Similarly, taxpayers who are using profit-based methods to justify their intra-group transactions also need to carefully analyze the financial statements of comparable companies to assess how they are impacted due to COVID-19 while making economic adjustments.

Advance Pricing Agreement (APA) program has been highly successful in India, since its introduction. Considering the impact that COVID-19 has had on the businesses across the world, it is very likely that the corporates would have to re-negotiate the intra-group pricing policy, despite an APA in place. It is pertinent to note that the Indian APA program has necessary provisions to enable both tax authorities as well as taxpayers, to re-negotiate the APA terms. It will not be surprising if we see taxpayer (already having entered into APA) in large numbers approaching the authority with a request to renegotiate the APA terms to reflect the commercial reality and the impact of COVID-19.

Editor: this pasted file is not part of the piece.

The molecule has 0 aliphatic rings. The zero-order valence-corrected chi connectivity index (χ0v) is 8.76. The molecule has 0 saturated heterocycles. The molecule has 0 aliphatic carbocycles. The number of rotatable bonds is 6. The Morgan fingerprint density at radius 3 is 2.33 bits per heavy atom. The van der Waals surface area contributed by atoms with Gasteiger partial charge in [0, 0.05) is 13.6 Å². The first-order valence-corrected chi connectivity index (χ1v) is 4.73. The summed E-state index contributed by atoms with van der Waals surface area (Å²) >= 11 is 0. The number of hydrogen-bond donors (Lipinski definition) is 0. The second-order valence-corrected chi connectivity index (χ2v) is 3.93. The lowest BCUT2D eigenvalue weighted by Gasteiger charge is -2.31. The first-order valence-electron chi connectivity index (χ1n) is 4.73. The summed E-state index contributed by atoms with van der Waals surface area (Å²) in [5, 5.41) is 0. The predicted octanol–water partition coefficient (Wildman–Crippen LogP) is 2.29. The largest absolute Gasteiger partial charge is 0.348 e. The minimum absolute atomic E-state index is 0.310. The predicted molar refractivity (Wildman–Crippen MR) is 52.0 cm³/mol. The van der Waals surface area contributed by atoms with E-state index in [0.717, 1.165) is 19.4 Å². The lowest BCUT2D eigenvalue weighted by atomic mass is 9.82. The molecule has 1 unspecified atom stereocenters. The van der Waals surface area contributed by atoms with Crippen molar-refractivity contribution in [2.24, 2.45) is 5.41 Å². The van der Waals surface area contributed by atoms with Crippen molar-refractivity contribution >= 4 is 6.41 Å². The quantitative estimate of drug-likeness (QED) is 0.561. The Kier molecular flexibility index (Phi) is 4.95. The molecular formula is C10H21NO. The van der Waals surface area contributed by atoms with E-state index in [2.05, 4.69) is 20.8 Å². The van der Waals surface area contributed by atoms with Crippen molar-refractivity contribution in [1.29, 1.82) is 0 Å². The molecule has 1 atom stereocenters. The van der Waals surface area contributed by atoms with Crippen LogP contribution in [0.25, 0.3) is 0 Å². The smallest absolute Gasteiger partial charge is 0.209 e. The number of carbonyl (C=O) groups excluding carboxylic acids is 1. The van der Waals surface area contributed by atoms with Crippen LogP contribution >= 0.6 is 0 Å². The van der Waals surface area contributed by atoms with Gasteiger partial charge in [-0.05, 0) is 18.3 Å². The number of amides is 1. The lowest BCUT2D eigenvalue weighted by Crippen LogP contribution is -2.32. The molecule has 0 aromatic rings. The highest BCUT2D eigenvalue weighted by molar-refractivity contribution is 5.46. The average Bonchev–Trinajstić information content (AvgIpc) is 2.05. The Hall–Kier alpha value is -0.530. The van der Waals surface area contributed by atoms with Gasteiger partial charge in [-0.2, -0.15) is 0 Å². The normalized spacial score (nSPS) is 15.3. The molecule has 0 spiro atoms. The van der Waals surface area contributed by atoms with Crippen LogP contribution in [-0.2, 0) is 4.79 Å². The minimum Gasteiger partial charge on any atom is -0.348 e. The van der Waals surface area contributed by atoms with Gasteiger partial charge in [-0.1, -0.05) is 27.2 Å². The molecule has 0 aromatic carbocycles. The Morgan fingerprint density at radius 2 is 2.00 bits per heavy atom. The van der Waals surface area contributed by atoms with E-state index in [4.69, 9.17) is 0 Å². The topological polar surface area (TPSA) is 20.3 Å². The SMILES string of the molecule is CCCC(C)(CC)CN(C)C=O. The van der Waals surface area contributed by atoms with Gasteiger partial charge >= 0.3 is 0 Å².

Managing associates and team

There is no denying from the fact that the lock-down may create a slowdown in overall business activity. This time could be utilized by tax heads/managers to connect with the team through various initiatives:

  • Professional training for the team
  • Group and team bonding activity – ensuring continuous communication with the team in these times and motivating the team to perform at full strength.
  • Brainstorming with the team on streamlining the process and ensuring compliances are managed on a timely basis.

While the Indian Government has done whatever it could in terms of providing liquidity and relief wherever possible, now it is up to the corporates to overcome these challenging times and emerge stronger. This crisis once again reiterates the fact that more and more businesses would have to look at digitally transforming every function of their business so that disruptions like COVID-19 do not impact the business significantly.